InSession: An Open Letter to Steve Jobs

Grammy-winning engineer Nathaniel Kunkel Writes a Fictional Article to Apple's Steve Jobs About Using iTunes Sound Check music application

Steve Jobs
Apple Inc.
1 Infinite Loop
Cupertino, CA 95014

Dear Steve,

Word has it that you are extremely into music (and that you even have a pretty cool stereo setup). You must have noticed one of the most troublesome trends we music lovers are dealing with: the current practice of compressing the living daylights out of our music. The justification used to come from a combination of our competitive nature and the multidisc CD changer, but now it seems it is just a bad habit. Apple has even implemented a feature in iTunes called Sound Check to address the vast average-dynamic-range window of most users' libraries. The feature is almost a necessity given today's musical landscape. Indeed, I use it all the time.

However, the method that is implemented with the current version of iTunes penalizes the dynamic recordings by adding gain and limiting them to match the overly compressed ones. In other words, it normalizes them.

I have an idea that would level the playing field in a super-hi-fi way and end these level wars once and for all. I think you should have iTunes turn down the loud tracks to match the average level of the dynamic ones. I also think the average output level of the application should be dictated by the average level of the quietest song in the library, and that louder recordings should be turned down to match. It should be a suboption of Sound Check and have a maximum adjustment amount. It could be implemented as shown here.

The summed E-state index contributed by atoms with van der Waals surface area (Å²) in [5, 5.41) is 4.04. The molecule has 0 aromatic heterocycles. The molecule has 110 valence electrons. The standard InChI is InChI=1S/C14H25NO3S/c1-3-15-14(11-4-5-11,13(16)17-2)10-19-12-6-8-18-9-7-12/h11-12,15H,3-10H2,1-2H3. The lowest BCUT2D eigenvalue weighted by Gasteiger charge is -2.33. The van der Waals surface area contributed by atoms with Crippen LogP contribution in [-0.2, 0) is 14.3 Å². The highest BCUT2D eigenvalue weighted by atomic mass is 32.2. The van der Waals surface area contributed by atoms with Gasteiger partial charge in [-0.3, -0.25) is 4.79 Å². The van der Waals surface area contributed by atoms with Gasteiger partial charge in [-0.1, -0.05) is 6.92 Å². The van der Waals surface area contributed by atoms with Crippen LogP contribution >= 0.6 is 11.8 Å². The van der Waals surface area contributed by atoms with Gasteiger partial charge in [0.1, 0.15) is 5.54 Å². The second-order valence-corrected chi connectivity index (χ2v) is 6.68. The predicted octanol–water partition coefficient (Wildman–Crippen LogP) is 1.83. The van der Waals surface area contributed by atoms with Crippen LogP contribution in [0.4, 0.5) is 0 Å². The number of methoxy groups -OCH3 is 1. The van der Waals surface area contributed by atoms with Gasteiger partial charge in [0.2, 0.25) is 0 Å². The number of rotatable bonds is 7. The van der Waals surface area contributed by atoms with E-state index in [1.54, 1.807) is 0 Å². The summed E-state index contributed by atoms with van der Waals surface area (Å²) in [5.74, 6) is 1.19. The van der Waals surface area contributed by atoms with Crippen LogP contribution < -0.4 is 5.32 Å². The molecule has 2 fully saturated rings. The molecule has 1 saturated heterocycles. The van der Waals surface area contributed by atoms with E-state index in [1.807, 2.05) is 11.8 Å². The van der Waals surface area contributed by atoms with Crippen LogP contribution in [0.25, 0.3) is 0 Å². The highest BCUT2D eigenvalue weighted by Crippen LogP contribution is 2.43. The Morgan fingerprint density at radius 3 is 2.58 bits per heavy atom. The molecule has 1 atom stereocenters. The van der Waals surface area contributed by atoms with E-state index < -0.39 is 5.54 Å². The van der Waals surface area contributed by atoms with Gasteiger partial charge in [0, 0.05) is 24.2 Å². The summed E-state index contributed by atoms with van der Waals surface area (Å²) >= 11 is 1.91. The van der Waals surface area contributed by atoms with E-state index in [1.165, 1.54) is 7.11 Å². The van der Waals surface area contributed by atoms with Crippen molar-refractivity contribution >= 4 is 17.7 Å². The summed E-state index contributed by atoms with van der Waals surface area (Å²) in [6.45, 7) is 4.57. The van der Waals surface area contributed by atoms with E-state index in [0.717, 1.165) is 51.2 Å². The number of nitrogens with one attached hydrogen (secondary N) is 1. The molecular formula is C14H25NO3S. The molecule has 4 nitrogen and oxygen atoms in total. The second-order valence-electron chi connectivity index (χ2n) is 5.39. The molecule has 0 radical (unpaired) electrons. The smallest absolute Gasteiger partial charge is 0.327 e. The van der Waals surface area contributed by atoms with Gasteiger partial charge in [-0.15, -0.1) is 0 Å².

I do not think it should be a compressor/expander like Dolby AC3 can implement. Rather, it should be a straight level offset, more akin to a DTS dialog normalization parameter. The level information of individual songs is already stored in the iTunes library, so it would be really easy to implement, and the software could be dynamically tailored for each user. For instance, if you had a lot of classical music in your library, the level of a compressed rock record could be dropped by as much as 20 dB. Conversely, a user with nothing but speed metal in their library would notice no difference. Either way, the music's dynamic range would be unaltered.

It would be such a service to all of us who love to listen to — and make — big, dynamic albums. With the Apple Lossless Audio Codec and more storage, an iPod is now a high-fidelity music-playback solution. I, for one, sure would love the convenience of Sound Check with an unaltered presentation of my dynamic catalog.

I hope this letter finds you well.

Nathaniel Kunkel
Studio Without Walls, Inc.

Nathaniel Kunkel ( is a Grammy and Emmy Award-winning producer, engineer, and mixer who has worked with Sting, James Taylor, B.B. King, Insane Clown Posse, Lyle Lovett, I-Nine, and comedian Robin Williams.